Developing ENIGMA / Re: MinGW 64
« on: January 22, 2015, 11:12:03 pm »
That's a possibility and yes it would be relatively straight forward Harri.

I think I will just recompile the libs for 64bit and get a 64bit Portable out first and then we can discuss restructuring the ZIP's.

On side a note I had to push another fix to make it build for Mingw32 again, so it builds for both now, it should work for both 32bit and 64bit GCC on Linux now as well. In addition the compiler now builds with C++11 support.
This was to fix the issues reported in the other topic.

Edit: Just a quick update here I managed to get the basic engine compiling with Mingw64.

Thanks to Rusky for making a 64bit zlib and me finding a 64bit FFI lib, the basic engine and graphics now build. What you see in the following screenshot is the first 64bit ENIGMA game built with Mingw64 with LateralGM running in a 64bit JVM and a 4GB memory capacity. It can build at least Project Mario with DirectSound so far.

Note: If you try setting -xmx to larger than 1GB in the regular Portable the OS will probably not allow LGM to launch, I've tried it myself.

There are only 3 things left to do, build a 64bit OpenAL, Box2D, and Bullet and we can release a 64bit Portable. OpenAL will be the bulk of the work because we have to rebuild vorbis and a bunch of other libs to support all the audio formats.

Issues Help Desk / Re: sprite_add not working?
« on: January 22, 2015, 09:13:39 pm »
Haha, no I was merely pointing out that it is really easy to add new functions, just like you would in your own self contained game or C++ program, it's extremely trivial.

On a side note I also managed to get the latest 32 bit branch working again with sorloks gif fixes and my 64 bit compiler fixes, and the image loaded fine for me from the working directory simply calling it "file.png"

So Darkstar2's version probably just got broken or out of sync somehow.

General ENIGMA / Re: ENIGMA compiled EXE detected as virus!
« on: January 22, 2015, 06:23:47 pm »
This isn't new this is exactly what you reported last time and it hasn't changed.

Most reliable source I can find says that it could be related to using AppData, though I didn't think our exe's use that at all, only the compiler.

It could also be some of the extensions because those load DLL's, one of the reasons the old GM games still get flagged is because of DirectPlay, which is obsolete. Studio also does not handle resources the way the old GM did, its executables are essentially self-extracting 7zips, you can actually use 7zip to extract the audio from any standalone exe made with Studio, just extract it like a 7zip, though I haven't tested on the standalone installer. This is what my attempted decompiler originally did besides scanning for png and bmp files.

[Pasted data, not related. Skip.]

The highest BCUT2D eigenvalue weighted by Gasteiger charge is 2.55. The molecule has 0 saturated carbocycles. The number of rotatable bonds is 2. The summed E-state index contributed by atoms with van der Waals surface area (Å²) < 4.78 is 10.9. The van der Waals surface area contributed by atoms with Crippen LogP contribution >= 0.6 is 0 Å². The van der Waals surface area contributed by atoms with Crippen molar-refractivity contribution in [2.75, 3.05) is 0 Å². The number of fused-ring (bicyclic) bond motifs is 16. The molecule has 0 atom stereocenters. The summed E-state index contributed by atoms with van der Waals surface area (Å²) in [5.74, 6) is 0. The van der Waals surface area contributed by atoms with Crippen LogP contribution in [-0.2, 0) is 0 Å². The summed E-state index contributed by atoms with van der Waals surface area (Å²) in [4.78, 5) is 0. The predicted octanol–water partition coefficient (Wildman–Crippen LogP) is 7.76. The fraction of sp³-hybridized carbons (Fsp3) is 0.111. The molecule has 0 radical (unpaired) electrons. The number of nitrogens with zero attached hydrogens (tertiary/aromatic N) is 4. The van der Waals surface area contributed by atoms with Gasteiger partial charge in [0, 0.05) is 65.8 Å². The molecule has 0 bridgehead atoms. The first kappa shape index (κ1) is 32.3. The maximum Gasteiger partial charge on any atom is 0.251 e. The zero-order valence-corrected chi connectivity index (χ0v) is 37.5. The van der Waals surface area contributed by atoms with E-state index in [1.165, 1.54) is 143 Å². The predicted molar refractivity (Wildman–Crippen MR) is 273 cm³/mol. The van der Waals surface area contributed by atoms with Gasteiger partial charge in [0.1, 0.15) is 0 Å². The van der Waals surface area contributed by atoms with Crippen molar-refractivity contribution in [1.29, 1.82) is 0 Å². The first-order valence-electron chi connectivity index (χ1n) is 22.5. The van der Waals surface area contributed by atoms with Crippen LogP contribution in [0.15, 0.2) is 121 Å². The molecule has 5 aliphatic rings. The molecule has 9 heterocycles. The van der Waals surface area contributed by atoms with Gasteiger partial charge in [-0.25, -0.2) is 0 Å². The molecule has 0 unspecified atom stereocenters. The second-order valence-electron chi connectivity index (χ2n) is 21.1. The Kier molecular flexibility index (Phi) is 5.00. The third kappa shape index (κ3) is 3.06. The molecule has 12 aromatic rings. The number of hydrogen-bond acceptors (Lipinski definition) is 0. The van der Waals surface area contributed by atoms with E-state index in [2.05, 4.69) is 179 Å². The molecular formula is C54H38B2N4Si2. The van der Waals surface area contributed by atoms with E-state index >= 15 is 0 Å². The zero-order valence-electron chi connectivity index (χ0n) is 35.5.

I'll run the test myself before and after disabling some extensions. Either way I am not really concerned with what some silly virus scanner on the internet says, we know for a fact it's not a virus.

Edit: Oddly enough switching off all systems and disabling every extension except paths gets it flagged by a different scanner, but still 1/57
Qihoo-360    Malware.QVM20.Gen    20150123

Using only Direct3D9 the same way but instead of OpenGL with no extensions flags it twice.
CMC    Packed.Win32.Katusha.1!O    20150120
McAfee-GW-Edition    20150122

For why you shouldn't care what this scanner thinks either, read the following:

Issues Help Desk / Re: sprite_add not working?
« on: January 19, 2015, 11:10:25 pm »

I don't know, I plugged it into my last Project Mario build and it seems to work fine. I can't build an exe right now because I have the 64 built configured right now but I haven't updated the libraries. An executable would be helpful.

Issues Help Desk / Re: sprite_add not working?
« on: January 19, 2015, 09:54:52 pm »
Do you have the PNG? I'll test myself, Project Mario uses extensive BMP and PNG loading. Also the code that you are trying to load it with.

Issues Help Desk / Re: Extension .egm does not match EGM?
« on: January 19, 2015, 07:34:14 pm »
Yeah this is a known bug, when adding multiple constants support I temporarily broke EGM format. Basically me and Josh really aren't sure what to do at this point.

Josh hates the EGM format, it saves rooms as binary blobs like the GMK format and it's barely extensible at all. What he would like is to basically rewrite the whole format with a proper spec and implement everything properly. We have a GitHub ticket filed on this:

For now you can just use the old LGM if you want, though I don't think it will work with ENIGMA anymore. We really need to get this fixed ASAP but I specifically don't know what to do, I'll have to talk to Josh.

No problem, I had to fix it because it was actually me that just broke it lol. And because now I accomplished what I wanted, 32bit and 64bit support for JDI and the compiler. As usual let us know if you have any more problems!